Fractured ribs are common, especially in contact sports. They can happen after a direct blow with a blunt object, such as the handle of a stick, or as a result of forceful compression of the chest during a hard body tackle, as in rugby.
- Pain in the area of the ribs , especially when breathing deep, coughing or sneezing.
- Tenderness and swelling over the ribs area.
- An X-ray of the chest confirms a fracture and excludes underlying lung damage.
- Provide adequate pain relief.
- Fractured ribs generally heal on their own without any treatment.
- Avoid binding or strapping the chest as this prevents the player from expanding their lungs.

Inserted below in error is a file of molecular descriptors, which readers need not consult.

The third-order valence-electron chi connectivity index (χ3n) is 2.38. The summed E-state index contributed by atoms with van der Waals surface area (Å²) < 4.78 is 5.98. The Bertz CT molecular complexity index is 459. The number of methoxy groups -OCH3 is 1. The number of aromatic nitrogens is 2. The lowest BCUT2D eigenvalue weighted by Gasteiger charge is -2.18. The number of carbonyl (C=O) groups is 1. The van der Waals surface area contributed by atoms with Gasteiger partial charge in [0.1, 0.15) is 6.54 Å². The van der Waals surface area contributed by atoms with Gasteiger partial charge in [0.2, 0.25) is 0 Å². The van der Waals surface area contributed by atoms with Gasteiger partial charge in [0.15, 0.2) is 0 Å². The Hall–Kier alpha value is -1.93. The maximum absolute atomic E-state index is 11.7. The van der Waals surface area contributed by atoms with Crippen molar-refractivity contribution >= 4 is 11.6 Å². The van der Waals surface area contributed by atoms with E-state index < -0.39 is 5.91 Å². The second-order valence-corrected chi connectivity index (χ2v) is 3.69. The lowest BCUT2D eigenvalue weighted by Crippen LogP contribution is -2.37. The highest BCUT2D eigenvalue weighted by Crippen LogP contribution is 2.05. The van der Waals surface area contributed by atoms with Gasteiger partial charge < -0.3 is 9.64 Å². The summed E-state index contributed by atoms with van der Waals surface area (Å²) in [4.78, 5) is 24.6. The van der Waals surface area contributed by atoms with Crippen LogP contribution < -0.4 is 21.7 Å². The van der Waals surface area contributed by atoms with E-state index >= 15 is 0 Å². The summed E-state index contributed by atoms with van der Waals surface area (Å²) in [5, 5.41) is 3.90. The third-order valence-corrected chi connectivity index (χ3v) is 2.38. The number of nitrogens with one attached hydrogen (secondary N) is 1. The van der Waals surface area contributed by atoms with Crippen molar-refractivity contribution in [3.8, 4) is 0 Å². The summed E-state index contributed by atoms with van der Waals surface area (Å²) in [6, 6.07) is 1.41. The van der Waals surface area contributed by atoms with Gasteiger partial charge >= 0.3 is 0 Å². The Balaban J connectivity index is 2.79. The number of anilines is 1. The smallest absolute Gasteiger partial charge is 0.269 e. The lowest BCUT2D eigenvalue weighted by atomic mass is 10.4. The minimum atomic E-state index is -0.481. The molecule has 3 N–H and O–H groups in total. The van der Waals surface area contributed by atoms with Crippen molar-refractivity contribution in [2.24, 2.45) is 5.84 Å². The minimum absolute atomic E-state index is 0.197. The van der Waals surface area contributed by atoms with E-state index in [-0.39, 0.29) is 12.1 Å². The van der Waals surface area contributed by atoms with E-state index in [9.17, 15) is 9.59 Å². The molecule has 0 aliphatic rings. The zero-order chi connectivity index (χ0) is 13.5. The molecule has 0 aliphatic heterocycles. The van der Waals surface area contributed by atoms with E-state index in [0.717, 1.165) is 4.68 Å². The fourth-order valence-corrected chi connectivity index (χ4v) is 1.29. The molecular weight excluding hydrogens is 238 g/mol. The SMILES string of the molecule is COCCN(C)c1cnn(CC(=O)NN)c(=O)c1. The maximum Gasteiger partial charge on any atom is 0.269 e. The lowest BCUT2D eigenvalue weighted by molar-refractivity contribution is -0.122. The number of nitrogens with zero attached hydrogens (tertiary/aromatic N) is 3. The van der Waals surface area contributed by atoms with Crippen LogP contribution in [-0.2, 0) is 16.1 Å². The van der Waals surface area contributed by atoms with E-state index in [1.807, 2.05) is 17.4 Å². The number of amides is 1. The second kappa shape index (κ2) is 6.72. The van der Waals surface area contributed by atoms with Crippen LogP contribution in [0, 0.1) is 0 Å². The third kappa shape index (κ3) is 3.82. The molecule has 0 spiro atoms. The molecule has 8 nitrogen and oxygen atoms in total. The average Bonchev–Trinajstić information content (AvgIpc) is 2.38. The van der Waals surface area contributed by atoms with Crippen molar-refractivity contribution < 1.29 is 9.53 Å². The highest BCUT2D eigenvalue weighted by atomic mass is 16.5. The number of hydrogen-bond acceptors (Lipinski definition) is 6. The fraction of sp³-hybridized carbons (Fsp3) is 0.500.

- Very occasionally, if several ribs are fractured and the player has difficulty breathing they may be admitted to hospital for a few days for observation.
- Occasionally the sharp end of a fractured rib can puncture the lung and cause leakage of air (pneumothorax) or bleeding (hemothorax) into the area surrounding the lung. This is also known as a punctured lung.
- If the player has increased breathing difficulties a punctured lung should be considered.
- Treatment in hospital includes draining the pleural cavity by means of a tube inserted through the chest wall.